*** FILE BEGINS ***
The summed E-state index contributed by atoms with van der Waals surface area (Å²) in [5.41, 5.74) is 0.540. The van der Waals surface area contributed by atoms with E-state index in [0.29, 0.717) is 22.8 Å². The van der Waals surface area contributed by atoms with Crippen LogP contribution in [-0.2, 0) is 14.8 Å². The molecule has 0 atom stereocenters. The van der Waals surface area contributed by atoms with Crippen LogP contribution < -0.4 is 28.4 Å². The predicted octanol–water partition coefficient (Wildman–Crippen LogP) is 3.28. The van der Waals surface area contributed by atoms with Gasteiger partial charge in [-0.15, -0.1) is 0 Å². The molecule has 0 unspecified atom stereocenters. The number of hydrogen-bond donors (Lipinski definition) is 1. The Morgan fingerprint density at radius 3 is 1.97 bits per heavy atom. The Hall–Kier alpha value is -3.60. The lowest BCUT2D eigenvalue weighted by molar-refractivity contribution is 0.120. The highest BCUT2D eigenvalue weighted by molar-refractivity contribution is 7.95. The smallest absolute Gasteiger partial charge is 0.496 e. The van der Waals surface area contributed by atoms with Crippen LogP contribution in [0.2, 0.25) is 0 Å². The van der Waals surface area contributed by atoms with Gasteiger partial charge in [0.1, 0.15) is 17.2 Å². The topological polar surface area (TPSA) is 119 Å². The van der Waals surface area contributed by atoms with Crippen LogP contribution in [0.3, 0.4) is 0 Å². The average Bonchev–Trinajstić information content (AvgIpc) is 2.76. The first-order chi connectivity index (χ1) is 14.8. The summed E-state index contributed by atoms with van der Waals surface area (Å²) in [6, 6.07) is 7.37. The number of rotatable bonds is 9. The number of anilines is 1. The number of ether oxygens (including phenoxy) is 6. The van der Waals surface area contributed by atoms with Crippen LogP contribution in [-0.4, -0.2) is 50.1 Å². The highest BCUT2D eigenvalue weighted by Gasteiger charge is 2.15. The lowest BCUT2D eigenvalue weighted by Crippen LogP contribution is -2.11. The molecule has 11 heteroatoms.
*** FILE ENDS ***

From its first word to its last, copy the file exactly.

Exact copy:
The summed E-state index contributed by atoms with van der Waals surface area (Å²) in [5.41, 5.74) is 0.540. The van der Waals surface area contributed by atoms with E-state index in [0.29, 0.717) is 22.8 Å². The van der Waals surface area contributed by atoms with Crippen LogP contribution in [-0.2, 0) is 14.8 Å². The molecule has 0 atom stereocenters. The van der Waals surface area contributed by atoms with Crippen LogP contribution < -0.4 is 28.4 Å². The predicted octanol–water partition coefficient (Wildman–Crippen LogP) is 3.28. The van der Waals surface area contributed by atoms with Gasteiger partial charge in [-0.15, -0.1) is 0 Å². The molecule has 0 unspecified atom stereocenters. The number of hydrogen-bond donors (Lipinski definition) is 1. The Morgan fingerprint density at radius 3 is 1.97 bits per heavy atom. The Hall–Kier alpha value is -3.60. The lowest BCUT2D eigenvalue weighted by molar-refractivity contribution is 0.120. The highest BCUT2D eigenvalue weighted by molar-refractivity contribution is 7.95. The smallest absolute Gasteiger partial charge is 0.496 e. The van der Waals surface area contributed by atoms with Crippen LogP contribution in [0.2, 0.25) is 0 Å². The van der Waals surface area contributed by atoms with Gasteiger partial charge in [0.1, 0.15) is 17.2 Å². The topological polar surface area (TPSA) is 119 Å². The van der Waals surface area contributed by atoms with Crippen LogP contribution in [0.3, 0.4) is 0 Å². The average Bonchev–Trinajstić information content (AvgIpc) is 2.76. The first-order chi connectivity index (χ1) is 14.8. The summed E-state index contributed by atoms with van der Waals surface area (Å²) in [6, 6.07) is 7.37. The number of rotatable bonds is 9. The number of anilines is 1. The number of ether oxygens (including phenoxy) is 6. The van der Waals surface area contributed by atoms with Crippen LogP contribution in [-0.4, -0.2) is 50.1 Å². The highest BCUT2D eigenvalue weighted by Gasteiger charge is 2.15. The lowest BCUT2D eigenvalue weighted by Crippen LogP contribution is -2.11. The molecule has 11 heteroatoms.